This is Episode 001 of the Ask a Table Tennis Coach podcast. Today’s question comes from Chris and is all about how to improve your forehand drive.
“I’m OK on my backhand side, but I’m struggling a lot with my forehand. Have you posted any common mistakes for beginners learning the forehand drive? I’m thinking there is a checklist I can go through to make sure that I’m getting everything right.”
Ask a Table Tennis Coach – Episode 001
Ok, well I guess the first thing I want to say is just that when you’re learning table tennis I’ve always found that some players they just find the forehand easier to learn and others find the backhand easier to learn. I’m not sure why that is but people do tend to have a preference, they find one easier than the other.
They are very different types of shots and what can often happen is you enjoy playing the forehand, you find that easy, you do that more, you neglect your backhand. The problem just gets worse and worse or vice versa. It’s great that you’ve identified this Chris and that you’re looking to improve your forehand and not just stick with the backhand that you’re comfortable with.
Now I have got a whole blog post that looks at the forehand drive. You can find that by just typing forehand drive into Google, I think it comes up at the top of the list. I’ve got some common errors listed there and that is definitely something you would want to look through.
But in this show, I just want to make one point – one big common error or one big kind of foundational thing that I think a lot of problems stem from when it comes to the forehand drive. That’s to do with body rotation.
This is what I see coming up lots and lots from players that say, “I don’t quite feel comfortable with my forehand. It doesn’t quite feel natural.” What I tend to see is that they haven’t quite got the hang of the correct body rotation, the correct twisting, the correct movement that is required for that shot and that’s the reason that they’re doing OK with the backhand but not the forehand.
Now if you pop onto YouTube and have a search for some of the Expert in a Year videos that I’ve filmed back in 2014 you’ll see that Sam’s first table tennis lesson started off with me teaching him the correct rotation for the forehand drive shot.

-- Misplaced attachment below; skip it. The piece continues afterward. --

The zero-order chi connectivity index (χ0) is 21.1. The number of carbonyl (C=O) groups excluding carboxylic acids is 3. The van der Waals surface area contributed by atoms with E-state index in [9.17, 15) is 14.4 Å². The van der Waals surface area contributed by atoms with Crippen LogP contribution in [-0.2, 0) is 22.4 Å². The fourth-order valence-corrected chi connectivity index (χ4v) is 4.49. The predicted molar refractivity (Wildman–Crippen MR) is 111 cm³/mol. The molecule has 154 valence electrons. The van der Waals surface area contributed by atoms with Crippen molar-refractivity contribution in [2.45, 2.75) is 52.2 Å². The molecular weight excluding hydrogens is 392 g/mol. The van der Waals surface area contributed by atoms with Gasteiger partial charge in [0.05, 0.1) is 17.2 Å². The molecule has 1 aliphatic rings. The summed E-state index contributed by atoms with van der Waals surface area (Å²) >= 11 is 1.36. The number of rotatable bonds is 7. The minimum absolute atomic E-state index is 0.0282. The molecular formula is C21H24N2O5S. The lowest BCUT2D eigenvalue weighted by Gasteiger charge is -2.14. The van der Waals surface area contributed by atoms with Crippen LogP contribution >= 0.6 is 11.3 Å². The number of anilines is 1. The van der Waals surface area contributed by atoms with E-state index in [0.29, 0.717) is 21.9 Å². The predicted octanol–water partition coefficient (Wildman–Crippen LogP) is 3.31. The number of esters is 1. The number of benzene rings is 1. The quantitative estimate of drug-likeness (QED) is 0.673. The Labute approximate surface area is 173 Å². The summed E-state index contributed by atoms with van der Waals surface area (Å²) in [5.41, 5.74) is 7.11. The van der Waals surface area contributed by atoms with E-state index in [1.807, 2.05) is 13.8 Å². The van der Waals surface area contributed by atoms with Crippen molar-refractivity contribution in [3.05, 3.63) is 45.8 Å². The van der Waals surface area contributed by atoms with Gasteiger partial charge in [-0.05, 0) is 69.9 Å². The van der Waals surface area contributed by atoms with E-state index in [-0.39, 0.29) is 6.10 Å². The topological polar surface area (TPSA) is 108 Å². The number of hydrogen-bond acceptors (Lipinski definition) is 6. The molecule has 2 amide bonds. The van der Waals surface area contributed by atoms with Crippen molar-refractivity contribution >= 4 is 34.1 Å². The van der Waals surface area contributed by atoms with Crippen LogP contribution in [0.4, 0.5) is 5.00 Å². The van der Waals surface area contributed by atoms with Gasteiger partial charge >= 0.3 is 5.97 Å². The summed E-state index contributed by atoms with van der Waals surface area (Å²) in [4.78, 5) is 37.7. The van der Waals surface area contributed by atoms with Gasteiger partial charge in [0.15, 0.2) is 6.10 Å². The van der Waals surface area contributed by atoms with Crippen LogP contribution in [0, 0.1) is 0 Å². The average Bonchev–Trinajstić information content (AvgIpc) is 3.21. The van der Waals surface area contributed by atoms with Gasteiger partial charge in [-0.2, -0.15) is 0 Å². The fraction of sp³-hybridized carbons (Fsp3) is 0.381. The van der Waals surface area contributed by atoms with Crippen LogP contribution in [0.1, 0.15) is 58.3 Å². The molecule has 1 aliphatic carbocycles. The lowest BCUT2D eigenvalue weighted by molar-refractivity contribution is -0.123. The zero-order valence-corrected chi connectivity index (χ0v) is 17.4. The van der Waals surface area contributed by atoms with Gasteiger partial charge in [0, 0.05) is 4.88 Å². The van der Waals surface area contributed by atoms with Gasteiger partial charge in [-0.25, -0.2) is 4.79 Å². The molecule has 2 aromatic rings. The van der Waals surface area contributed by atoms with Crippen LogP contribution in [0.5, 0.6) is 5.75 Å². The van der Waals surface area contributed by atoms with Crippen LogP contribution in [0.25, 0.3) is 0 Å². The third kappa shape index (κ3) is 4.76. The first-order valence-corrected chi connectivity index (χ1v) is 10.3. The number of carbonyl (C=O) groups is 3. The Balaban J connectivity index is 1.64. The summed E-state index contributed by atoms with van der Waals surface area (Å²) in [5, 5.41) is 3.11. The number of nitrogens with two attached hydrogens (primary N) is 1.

So, I got him down in the correct stance, he had his bat in his hand, and we really just worked on twisting from his hips and his legs and getting used to that rotation without the ball. That was just shadow practice and he felt a bit silly doing it but the time he kind of wanted to get going and start hitting the ball.
I think that’s a really important part because as far as I’m concerned you chuck in the ball and all of a sudden, especially beginners; people that are new to table tennis, you’re going to start to panic. You’re going to start to just be focusing on “Don’t miss the ball, just make sure I get the bat on the ball.” And the technique just goes completely out of the window.
I find that especially the forehand drive which is a bit complicated because it’s a whole body shot, whereas the backhand is more of just using your arm I think. That’s where shadow play and a bit of shadow training can be useful.
If you’ve got a mirror and you’re able to maybe watch a video of how to do the forehand drive and then kind of watch yourself in the mirror and see kind of how close are you to that correct movement of moving your legs, your body, your torso, your shoulders – everything kind of rotating back and forwards. I think that is really key.
That is the main point I want to make Chris, I think if you’re doing well with your backhand (which is predominantly just an arm stroke) and you’re struggling with your forehand, I think there’s a good chance that it’s just getting a hang of the rotation, of the weight transfer, the twist.
I remember back when I was coaching in schools a lot and the kids would always laugh at me just for being mad at times that I’ve been telling them to twist and rotate. It became kind of an inside joke, they’d tell each other to twist. I had one kid that would run around shouting “Twist!” at people whenever we were doing forehands because he basically knew that was what I was doing. He was basically just saying “That’s all you do, is just tell people to twist.” But that is how important it is to this shot.
There are other things. I mean have a look at my forehand drive blog post. There might be some other issues that you’ve got going on as well, but I think that probably it’s the twisting, it’s the rotation, and using your whole body for the forehand. That could well be the problem that you’re having. Look to work on that and I think that’s going to have a big effect and help you to have a lot more control and a lot more consistency in your stroke.
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